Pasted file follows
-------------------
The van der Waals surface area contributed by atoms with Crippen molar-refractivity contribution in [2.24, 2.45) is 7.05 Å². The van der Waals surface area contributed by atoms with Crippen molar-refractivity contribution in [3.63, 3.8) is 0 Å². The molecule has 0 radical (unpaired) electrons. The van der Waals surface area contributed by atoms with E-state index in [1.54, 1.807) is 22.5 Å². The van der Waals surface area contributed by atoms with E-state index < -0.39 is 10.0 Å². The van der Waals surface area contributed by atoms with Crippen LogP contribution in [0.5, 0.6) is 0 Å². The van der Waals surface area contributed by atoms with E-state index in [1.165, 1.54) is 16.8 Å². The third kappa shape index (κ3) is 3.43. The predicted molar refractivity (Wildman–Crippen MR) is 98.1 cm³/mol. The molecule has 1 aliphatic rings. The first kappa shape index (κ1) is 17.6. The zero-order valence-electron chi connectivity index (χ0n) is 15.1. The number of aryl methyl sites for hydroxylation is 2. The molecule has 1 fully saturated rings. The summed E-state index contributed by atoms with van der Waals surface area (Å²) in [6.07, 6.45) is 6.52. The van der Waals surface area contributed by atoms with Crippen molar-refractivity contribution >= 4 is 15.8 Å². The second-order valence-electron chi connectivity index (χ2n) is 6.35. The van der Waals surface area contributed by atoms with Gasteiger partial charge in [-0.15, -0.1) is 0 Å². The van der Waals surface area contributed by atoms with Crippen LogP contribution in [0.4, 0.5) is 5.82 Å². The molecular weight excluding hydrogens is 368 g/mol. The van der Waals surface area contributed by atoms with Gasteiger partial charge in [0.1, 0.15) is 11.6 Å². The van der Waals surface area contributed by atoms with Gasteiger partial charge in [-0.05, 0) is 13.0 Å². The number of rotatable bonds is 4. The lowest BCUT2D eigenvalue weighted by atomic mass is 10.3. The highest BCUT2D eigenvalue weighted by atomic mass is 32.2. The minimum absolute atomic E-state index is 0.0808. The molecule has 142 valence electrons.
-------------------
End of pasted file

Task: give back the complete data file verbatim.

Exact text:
The van der Waals surface area contributed by atoms with Crippen molar-refractivity contribution in [2.24, 2.45) is 7.05 Å². The van der Waals surface area contributed by atoms with Crippen molar-refractivity contribution in [3.63, 3.8) is 0 Å². The molecule has 0 radical (unpaired) electrons. The van der Waals surface area contributed by atoms with E-state index in [1.54, 1.807) is 22.5 Å². The van der Waals surface area contributed by atoms with E-state index < -0.39 is 10.0 Å². The van der Waals surface area contributed by atoms with Crippen LogP contribution in [0.5, 0.6) is 0 Å². The van der Waals surface area contributed by atoms with E-state index in [1.165, 1.54) is 16.8 Å². The third kappa shape index (κ3) is 3.43. The predicted molar refractivity (Wildman–Crippen MR) is 98.1 cm³/mol. The molecule has 1 aliphatic rings. The first kappa shape index (κ1) is 17.6. The zero-order valence-electron chi connectivity index (χ0n) is 15.1. The number of aryl methyl sites for hydroxylation is 2. The molecule has 1 fully saturated rings. The summed E-state index contributed by atoms with van der Waals surface area (Å²) in [6.07, 6.45) is 6.52. The van der Waals surface area contributed by atoms with Crippen molar-refractivity contribution >= 4 is 15.8 Å². The second-order valence-electron chi connectivity index (χ2n) is 6.35. The van der Waals surface area contributed by atoms with Gasteiger partial charge in [-0.15, -0.1) is 0 Å². The van der Waals surface area contributed by atoms with Crippen LogP contribution in [0.4, 0.5) is 5.82 Å². The molecular weight excluding hydrogens is 368 g/mol. The van der Waals surface area contributed by atoms with Gasteiger partial charge in [0.1, 0.15) is 11.6 Å². The van der Waals surface area contributed by atoms with Gasteiger partial charge in [-0.05, 0) is 13.0 Å². The number of rotatable bonds is 4. The lowest BCUT2D eigenvalue weighted by atomic mass is 10.3. The highest BCUT2D eigenvalue weighted by atomic mass is 32.2. The minimum absolute atomic E-state index is 0.0808. The molecule has 142 valence electrons.